The link between health and diet is well established in nutritional science. When the body is placed under additional stress, that link becomes even more consequential. For athletes, the demands of sport require a greater source of energy and nutrients for the body to maintain the level of activity. A nutritionally adequate diet is the foundation of an athlete’s performance; it has a significant impact on the strength of the body and its ability to recover after exercising.
A thorough understanding of the interaction between diet, health, and exercise can help athletes develop optimal training programs, achieve a healthy weight, and reduce the risk of injury as they get older. Here’s a closer look at what those in a sport and nutrition program need to know.
Dietary Requirements for Training
Nutrition is essential for supporting the general health and training needs of athletes. A suitable diet – including carbohydrates, fats, protein, and micronutrients – should provide an athlete with enough energy to meet the demands of exercise. Additionally, a basic training diet should:
- Enhance recovery between training sessions
- Enable athletes to achieve optimal body weight
- Provide adequate fluids to ensure maximum hydration
- Promote the short and long-term health of athletes
Professionals with a sport nutrition certificate should work to adapt these considerations to an athlete’s body composition, the amount of time they spend training, and the type of sport they do. Generally speaking, an athlete’s energy intake should follow that of an average adult:
- 55-65% from carbohydrates
- 10-35% from protein
- 20% from fat
The Importance of Meal Timing
The timing of meals and snacks is just as important as their nutritional compounds when it comes to improving athletic performance, reducing fatigue, and achieving the optimal body composition. The timing of meals depends upon the type of activity that the athlete performs.
For strength athletes, it’s recommended to consume carbohydrates and protein up to four hours before exercise and up to two hours after. By contrast, endurance athletes should aim to consume a high carbohydrate diet with a small amount of protein around one to four hours before exercise.
Consuming meals within the right time frame has a significant impact on both the performance during activity and the recovery after. Some athletes may find that consuming meals too close to exercise can cause digestive discomfort that hinders their athletic performance. For that reason it is important to view diet as a personal and adaptable need. Students in sport and nutrition training will explore the metabolic demands of exercise and learn to conduct a nutritional assessment to determine an appropriate diet plan for individual athletes.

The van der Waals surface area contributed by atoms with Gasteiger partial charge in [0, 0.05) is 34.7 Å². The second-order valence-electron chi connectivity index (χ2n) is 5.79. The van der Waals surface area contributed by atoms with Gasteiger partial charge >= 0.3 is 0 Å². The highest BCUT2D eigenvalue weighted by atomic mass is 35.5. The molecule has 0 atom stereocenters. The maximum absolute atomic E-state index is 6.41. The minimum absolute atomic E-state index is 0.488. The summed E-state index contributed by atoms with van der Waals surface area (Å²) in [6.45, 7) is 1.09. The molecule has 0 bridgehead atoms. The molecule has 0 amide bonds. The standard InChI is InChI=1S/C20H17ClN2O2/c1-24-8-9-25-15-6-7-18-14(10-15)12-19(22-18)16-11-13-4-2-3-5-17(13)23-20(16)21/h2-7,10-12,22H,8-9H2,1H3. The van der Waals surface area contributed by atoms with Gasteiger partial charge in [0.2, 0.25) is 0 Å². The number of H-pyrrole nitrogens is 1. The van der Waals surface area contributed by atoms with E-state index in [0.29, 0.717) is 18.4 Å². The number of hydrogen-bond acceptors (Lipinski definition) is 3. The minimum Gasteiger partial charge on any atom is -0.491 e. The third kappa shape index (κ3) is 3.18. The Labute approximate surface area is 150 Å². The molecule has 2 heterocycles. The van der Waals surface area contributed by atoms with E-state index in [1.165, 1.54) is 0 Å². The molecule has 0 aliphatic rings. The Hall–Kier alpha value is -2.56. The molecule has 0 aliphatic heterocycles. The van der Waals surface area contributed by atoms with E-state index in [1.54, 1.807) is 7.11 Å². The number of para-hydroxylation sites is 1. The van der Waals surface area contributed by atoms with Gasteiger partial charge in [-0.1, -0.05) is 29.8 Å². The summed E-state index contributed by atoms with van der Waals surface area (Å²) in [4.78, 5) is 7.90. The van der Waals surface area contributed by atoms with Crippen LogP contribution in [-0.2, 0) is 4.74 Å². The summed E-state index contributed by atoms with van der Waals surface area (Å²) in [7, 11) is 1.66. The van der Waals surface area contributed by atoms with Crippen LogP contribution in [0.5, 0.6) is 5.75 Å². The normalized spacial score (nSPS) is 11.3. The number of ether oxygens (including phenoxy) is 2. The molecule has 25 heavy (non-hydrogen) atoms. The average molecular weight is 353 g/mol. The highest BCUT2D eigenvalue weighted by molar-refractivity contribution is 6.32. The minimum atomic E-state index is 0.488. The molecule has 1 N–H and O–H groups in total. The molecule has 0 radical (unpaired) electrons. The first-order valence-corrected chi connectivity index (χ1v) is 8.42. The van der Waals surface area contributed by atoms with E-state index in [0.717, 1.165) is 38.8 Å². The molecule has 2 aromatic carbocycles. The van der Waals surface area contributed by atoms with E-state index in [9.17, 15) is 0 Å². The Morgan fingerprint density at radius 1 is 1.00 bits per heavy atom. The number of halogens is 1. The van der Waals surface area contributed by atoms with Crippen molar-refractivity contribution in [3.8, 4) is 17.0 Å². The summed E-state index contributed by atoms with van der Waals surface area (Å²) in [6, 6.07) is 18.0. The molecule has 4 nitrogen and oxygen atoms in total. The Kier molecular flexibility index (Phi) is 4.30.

Tailoring Diet to Different Types of Sport With a Nutritionist Certificate
The nutritional requirements of different athletes is heavily influenced by the type of sport they do. Those who are training at an extreme level may find it difficult to consume enough nutrients to meet their energy requirements without causing discomfort during exercise. In those cases, nutritional supplements may help individuals to meet their nutritional needs.
For competitive swimmers, consuming enough calories is especially important. By example, Olympic level swimmers burn a staggering 3,000 to 10,000 calories per training day. Those athletes require much greater levels of fuel. Good choices for re-fuelling are easily digestible carbohydrates, including:
Students in sport and nutrition training will cover modules exploring the varying nutritional needs of endurance athletes, strength athletes, and those performing intermittent exercise. As a professional in sport and nutrition, you will be able to work with clients to plan a dietary strategy that is tailored to their body, sport, and schedule.
Are you ready to start your career with a nutritionist certificate?
Contact the Academy of Applied Pharmaceutical Sciences to get started!